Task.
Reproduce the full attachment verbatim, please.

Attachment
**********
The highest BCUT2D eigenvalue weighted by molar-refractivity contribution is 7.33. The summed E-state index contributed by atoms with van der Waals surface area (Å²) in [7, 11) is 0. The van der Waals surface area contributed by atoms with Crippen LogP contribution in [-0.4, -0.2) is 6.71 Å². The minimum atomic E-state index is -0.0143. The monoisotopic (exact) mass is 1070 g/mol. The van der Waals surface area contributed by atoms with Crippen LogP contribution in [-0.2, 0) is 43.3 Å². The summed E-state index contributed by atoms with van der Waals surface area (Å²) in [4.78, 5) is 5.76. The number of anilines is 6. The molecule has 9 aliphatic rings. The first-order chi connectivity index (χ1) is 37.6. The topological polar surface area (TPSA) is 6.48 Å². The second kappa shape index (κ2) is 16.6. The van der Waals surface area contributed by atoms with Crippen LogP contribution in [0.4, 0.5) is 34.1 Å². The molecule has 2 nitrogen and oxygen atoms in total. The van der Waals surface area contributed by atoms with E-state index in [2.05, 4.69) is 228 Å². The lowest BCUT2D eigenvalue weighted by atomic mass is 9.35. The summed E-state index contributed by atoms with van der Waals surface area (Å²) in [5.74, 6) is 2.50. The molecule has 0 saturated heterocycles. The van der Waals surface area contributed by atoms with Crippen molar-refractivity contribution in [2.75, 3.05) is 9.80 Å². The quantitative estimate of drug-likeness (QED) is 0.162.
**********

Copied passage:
The highest BCUT2D eigenvalue weighted by molar-refractivity contribution is 7.33. The summed E-state index contributed by atoms with van der Waals surface area (Å²) in [7, 11) is 0. The van der Waals surface area contributed by atoms with Crippen LogP contribution in [-0.4, -0.2) is 6.71 Å². The minimum atomic E-state index is -0.0143. The monoisotopic (exact) mass is 1070 g/mol. The van der Waals surface area contributed by atoms with Crippen LogP contribution in [-0.2, 0) is 43.3 Å². The summed E-state index contributed by atoms with van der Waals surface area (Å²) in [4.78, 5) is 5.76. The number of anilines is 6. The molecule has 9 aliphatic rings. The first-order chi connectivity index (χ1) is 37.6. The topological polar surface area (TPSA) is 6.48 Å². The second kappa shape index (κ2) is 16.6. The van der Waals surface area contributed by atoms with Crippen LogP contribution in [0.4, 0.5) is 34.1 Å². The molecule has 2 nitrogen and oxygen atoms in total. The van der Waals surface area contributed by atoms with E-state index in [2.05, 4.69) is 228 Å². The lowest BCUT2D eigenvalue weighted by atomic mass is 9.35. The summed E-state index contributed by atoms with van der Waals surface area (Å²) in [5.74, 6) is 2.50. The molecule has 0 saturated heterocycles. The van der Waals surface area contributed by atoms with Crippen molar-refractivity contribution in [2.75, 3.05) is 9.80 Å². The quantitative estimate of drug-likeness (QED) is 0.162.